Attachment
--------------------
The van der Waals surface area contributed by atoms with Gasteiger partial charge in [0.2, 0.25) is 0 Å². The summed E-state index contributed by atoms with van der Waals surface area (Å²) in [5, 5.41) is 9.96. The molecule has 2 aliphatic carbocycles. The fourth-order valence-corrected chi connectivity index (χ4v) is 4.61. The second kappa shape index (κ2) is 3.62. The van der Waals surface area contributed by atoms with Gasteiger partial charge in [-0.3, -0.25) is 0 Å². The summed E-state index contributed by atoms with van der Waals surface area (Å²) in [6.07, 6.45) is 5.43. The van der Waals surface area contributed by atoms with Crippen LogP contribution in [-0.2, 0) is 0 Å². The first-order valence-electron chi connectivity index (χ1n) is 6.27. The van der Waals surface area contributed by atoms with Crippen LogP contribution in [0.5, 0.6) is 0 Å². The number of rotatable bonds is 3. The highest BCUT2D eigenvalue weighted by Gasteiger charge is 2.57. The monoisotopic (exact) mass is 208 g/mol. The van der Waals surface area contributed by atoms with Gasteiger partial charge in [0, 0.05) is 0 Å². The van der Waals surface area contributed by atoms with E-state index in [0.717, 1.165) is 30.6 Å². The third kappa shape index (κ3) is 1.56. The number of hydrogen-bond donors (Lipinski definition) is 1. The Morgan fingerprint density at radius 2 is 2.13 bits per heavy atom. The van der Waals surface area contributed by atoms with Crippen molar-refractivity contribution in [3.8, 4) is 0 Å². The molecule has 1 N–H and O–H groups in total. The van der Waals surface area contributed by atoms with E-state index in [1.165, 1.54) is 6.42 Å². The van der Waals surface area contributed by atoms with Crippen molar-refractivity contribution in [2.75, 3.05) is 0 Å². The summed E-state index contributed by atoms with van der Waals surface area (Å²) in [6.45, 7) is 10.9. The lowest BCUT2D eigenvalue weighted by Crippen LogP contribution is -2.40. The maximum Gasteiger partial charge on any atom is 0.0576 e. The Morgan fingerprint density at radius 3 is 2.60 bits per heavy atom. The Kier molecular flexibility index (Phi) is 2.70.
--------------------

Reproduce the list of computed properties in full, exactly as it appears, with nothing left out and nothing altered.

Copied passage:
The van der Waals surface area contributed by atoms with Gasteiger partial charge in [0.2, 0.25) is 0 Å². The summed E-state index contributed by atoms with van der Waals surface area (Å²) in [5, 5.41) is 9.96. The molecule has 2 aliphatic carbocycles. The fourth-order valence-corrected chi connectivity index (χ4v) is 4.61. The second kappa shape index (κ2) is 3.62. The van der Waals surface area contributed by atoms with Gasteiger partial charge in [-0.3, -0.25) is 0 Å². The summed E-state index contributed by atoms with van der Waals surface area (Å²) in [6.07, 6.45) is 5.43. The van der Waals surface area contributed by atoms with Crippen LogP contribution in [-0.2, 0) is 0 Å². The first-order valence-electron chi connectivity index (χ1n) is 6.27. The van der Waals surface area contributed by atoms with Crippen LogP contribution in [0.5, 0.6) is 0 Å². The number of rotatable bonds is 3. The highest BCUT2D eigenvalue weighted by Gasteiger charge is 2.57. The monoisotopic (exact) mass is 208 g/mol. The van der Waals surface area contributed by atoms with Gasteiger partial charge in [0, 0.05) is 0 Å². The van der Waals surface area contributed by atoms with E-state index in [0.717, 1.165) is 30.6 Å². The third kappa shape index (κ3) is 1.56. The number of hydrogen-bond donors (Lipinski definition) is 1. The Morgan fingerprint density at radius 2 is 2.13 bits per heavy atom. The van der Waals surface area contributed by atoms with Crippen molar-refractivity contribution in [3.8, 4) is 0 Å². The molecule has 1 N–H and O–H groups in total. The van der Waals surface area contributed by atoms with E-state index in [1.165, 1.54) is 6.42 Å². The van der Waals surface area contributed by atoms with Crippen molar-refractivity contribution in [2.75, 3.05) is 0 Å². The summed E-state index contributed by atoms with van der Waals surface area (Å²) in [6.45, 7) is 10.9. The lowest BCUT2D eigenvalue weighted by Crippen LogP contribution is -2.40. The maximum Gasteiger partial charge on any atom is 0.0576 e. The Morgan fingerprint density at radius 3 is 2.60 bits per heavy atom. The Kier molecular flexibility index (Phi) is 2.70.